Archive for the 'Family' Category

House of Sand and Fog

House of Sand and Fog Poster

I joined the Cheltenham Film Society a couple of weeks back. I went along with some friends of mine and was surprised to meet a few other people I knew there, including my aunt and uncle Helen and Stephen. Its a small world isn’t it?

Anyway, tonight’s film was House of Sand and Fog, starring Jennifer Connelly (who always surprises me by actually being a good actress) and Ben Kingsley.

It was very clever, in that throughout the film, you never quite decide where your sympathies lie. A large part of me wanted Behrani [Kingsley] and his family to win out, yet I didn’t want Kathy [Connelly] to lose out at all (even if she did bring her downfall upon herself somewhat). The only person that you really end up disliking is Lester [Ron Eldard], who starts out as the friendly policeman but ends up being a bit of a psycho nut job.

Its a fantastic film, but its really not the most light-hearted in the world. In fact it verges on being downright depressing. I got to the end and thought “What the hell is she going to do with her life now?”

Myself and Ben [not Kingsley] were discussing it on the way home — is it even possible to make a really good happy film? Its just that the really good films always seem to be gritty, intense psychological dramas (or that seems to be the way at this film society). Is it even possible to portray shiny happy intense gritty realism?

Ah, Glentress and Gethin

It seems that I’m not the only one who’s been enjoying the wonders of Glentress this summer – Leon and co have been up there having fun too. Is it really a 500 mile round trip from Manchester though!? We mush have gone miles further when we went there from Gloucestershire then…


Leon’s exploits reminded me of one particular bit of trail we did back in the summer. It was the last descent of the morning – whether it was actually Deliverance or not I can’t remember. Anyway, partway down it splits into two trails – one way was Red, the other Black – ski-style gradings you see. I stopped where the trail split in two, thought for a second and took the black route. This may have been a silly move because it then proceeded to scare the crap out of me – two gert big step-downs and a huge tabletop greeted me before the two trails came back together. I reached the first one in a cloud of screeching brakes before going back to get a better run at it.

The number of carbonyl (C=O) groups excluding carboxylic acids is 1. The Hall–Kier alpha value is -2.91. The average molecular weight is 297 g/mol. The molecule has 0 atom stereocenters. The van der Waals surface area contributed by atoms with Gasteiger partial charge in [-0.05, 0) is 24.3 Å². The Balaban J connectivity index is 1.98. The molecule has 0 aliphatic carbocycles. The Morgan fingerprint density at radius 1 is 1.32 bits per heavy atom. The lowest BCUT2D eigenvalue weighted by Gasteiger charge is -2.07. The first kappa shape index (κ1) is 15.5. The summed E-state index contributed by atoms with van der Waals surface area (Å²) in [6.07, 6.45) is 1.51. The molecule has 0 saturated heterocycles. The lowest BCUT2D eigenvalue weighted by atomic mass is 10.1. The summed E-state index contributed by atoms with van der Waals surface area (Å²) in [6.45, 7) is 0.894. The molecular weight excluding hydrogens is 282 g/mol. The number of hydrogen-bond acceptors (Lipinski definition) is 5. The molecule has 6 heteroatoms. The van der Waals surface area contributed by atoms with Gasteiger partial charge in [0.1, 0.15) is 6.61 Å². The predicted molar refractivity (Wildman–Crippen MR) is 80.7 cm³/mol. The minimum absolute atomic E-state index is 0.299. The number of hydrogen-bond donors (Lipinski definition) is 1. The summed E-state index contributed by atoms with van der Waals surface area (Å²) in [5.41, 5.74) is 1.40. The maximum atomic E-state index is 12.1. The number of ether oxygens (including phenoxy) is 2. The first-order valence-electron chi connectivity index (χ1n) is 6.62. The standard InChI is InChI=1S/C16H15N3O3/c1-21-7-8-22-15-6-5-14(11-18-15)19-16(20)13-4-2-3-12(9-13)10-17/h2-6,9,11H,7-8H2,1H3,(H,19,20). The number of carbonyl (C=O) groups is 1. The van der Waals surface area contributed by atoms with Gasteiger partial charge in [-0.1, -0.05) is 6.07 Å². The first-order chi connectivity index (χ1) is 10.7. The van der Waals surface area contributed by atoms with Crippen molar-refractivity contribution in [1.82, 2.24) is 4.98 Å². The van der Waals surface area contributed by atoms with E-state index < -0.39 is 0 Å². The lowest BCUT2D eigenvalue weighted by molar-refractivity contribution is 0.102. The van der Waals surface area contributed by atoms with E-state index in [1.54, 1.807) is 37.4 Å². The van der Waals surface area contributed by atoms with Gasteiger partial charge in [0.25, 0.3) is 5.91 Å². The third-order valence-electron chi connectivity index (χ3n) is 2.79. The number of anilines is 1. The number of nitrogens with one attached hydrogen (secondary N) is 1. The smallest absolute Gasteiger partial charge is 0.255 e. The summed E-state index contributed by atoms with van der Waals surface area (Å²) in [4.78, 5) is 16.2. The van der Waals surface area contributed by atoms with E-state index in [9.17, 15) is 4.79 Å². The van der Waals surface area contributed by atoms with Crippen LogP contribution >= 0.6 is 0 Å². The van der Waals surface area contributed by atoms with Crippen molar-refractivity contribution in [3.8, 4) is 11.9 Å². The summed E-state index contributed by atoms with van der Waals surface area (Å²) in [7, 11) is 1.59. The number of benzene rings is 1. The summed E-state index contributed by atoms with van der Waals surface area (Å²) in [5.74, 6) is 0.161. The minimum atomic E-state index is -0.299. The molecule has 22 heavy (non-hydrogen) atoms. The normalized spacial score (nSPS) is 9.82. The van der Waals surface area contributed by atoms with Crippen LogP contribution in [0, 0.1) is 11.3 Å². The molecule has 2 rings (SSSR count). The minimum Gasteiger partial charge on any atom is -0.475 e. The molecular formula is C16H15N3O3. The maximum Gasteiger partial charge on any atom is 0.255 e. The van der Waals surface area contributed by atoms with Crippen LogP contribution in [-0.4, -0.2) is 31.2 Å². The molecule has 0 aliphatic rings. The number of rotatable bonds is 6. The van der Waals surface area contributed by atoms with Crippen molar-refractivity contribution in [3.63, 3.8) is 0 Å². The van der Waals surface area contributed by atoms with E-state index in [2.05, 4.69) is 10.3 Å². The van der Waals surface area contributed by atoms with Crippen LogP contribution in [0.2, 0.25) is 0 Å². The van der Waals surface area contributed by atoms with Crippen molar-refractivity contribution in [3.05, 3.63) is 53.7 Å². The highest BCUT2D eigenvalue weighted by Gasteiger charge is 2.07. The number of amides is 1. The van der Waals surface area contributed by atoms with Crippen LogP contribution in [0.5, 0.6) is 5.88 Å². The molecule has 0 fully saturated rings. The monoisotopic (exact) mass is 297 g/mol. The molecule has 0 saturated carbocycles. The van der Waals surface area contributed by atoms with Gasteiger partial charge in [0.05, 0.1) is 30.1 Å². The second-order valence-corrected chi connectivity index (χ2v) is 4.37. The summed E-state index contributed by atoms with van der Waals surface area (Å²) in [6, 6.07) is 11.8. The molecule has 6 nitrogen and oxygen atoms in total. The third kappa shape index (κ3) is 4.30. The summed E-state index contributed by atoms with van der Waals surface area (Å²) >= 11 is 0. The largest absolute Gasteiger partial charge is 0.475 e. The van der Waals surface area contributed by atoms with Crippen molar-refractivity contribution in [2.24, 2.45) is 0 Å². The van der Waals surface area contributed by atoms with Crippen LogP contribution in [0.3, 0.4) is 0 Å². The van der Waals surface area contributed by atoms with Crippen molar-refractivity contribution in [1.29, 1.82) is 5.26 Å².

Gethin Woodland Park

I did exactly the same thing on a much smaller drop at Gethin, South Wales yesterday too. I don’t know why but as I approached it it just phased me completely. Perhaps it was the big rooty bits sticking out, who knows? Either way I had to take about five run-ups before I launched off it – and in the event it was really easy. Typical.

Not so easy was the rock garden. Ever since a few friends of mine raced the Dragon DH at that course a couple of months back they haven’t stopped going on about it. Its become a minor legend in its own right. About fifty yards long, its basically a “path” down the hill consisting of a load of very big rocks. Rocks that move about underneath your tyres. My advice would be drop off the middle, go down the left until it gets really tricky, and then move to the right before carving into the corner.

The course reminded me of the Fort William course up in Scotland. That kind of gritty, rocky, all weather surface thats ridable just about all year. Well, unless it snows all winter or something. Its amazing just how much grip your tyres can get on gert big wet rocky slabs really isn’t it?

The Ewok Village

Back in Glentress again, the ‘shore style stuff was ace fun. First of all there was all the messing around in the Ewok Village, and then there was the black run after it – big step downs, log rides and that massive swooping ‘shore-style roller-coaster descent. Acetastic. I’ll be heading back next year, you can almost probably count on that!

Me riding part of the Ewok Village at Glentress - Photo by Rich Wood